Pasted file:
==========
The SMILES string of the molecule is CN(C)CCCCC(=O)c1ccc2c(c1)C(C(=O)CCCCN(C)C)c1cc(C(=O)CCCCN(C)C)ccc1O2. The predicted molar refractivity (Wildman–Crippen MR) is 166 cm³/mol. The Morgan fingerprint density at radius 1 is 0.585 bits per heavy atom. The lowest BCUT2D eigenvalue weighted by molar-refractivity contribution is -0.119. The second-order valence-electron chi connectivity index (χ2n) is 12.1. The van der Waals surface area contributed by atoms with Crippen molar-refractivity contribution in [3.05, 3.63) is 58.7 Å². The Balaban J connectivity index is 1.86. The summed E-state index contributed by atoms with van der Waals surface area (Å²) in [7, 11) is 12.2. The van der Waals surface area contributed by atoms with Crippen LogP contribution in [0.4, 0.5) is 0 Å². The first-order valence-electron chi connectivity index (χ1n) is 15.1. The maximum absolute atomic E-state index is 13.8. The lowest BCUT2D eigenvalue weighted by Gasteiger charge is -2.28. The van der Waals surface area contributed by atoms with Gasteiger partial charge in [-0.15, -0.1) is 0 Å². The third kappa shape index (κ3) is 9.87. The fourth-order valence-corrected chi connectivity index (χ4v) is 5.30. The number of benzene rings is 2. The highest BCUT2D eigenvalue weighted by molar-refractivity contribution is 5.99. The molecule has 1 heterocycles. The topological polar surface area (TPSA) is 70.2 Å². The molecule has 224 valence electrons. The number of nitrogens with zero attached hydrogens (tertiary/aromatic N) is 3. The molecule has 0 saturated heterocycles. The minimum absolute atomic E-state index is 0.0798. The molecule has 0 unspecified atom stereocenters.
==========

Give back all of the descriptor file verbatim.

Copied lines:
The SMILES string of the molecule is CN(C)CCCCC(=O)c1ccc2c(c1)C(C(=O)CCCCN(C)C)c1cc(C(=O)CCCCN(C)C)ccc1O2. The predicted molar refractivity (Wildman–Crippen MR) is 166 cm³/mol. The Morgan fingerprint density at radius 1 is 0.585 bits per heavy atom. The lowest BCUT2D eigenvalue weighted by molar-refractivity contribution is -0.119. The second-order valence-electron chi connectivity index (χ2n) is 12.1. The van der Waals surface area contributed by atoms with Crippen molar-refractivity contribution in [3.05, 3.63) is 58.7 Å². The Balaban J connectivity index is 1.86. The summed E-state index contributed by atoms with van der Waals surface area (Å²) in [7, 11) is 12.2. The van der Waals surface area contributed by atoms with Crippen LogP contribution in [0.4, 0.5) is 0 Å². The first-order valence-electron chi connectivity index (χ1n) is 15.1. The maximum absolute atomic E-state index is 13.8. The lowest BCUT2D eigenvalue weighted by Gasteiger charge is -2.28. The van der Waals surface area contributed by atoms with Gasteiger partial charge in [-0.15, -0.1) is 0 Å². The third kappa shape index (κ3) is 9.87. The fourth-order valence-corrected chi connectivity index (χ4v) is 5.30. The number of benzene rings is 2. The highest BCUT2D eigenvalue weighted by molar-refractivity contribution is 5.99. The molecule has 1 heterocycles. The topological polar surface area (TPSA) is 70.2 Å². The molecule has 224 valence electrons. The number of nitrogens with zero attached hydrogens (tertiary/aromatic N) is 3. The molecule has 0 saturated heterocycles. The minimum absolute atomic E-state index is 0.0798. The molecule has 0 unspecified atom stereocenters.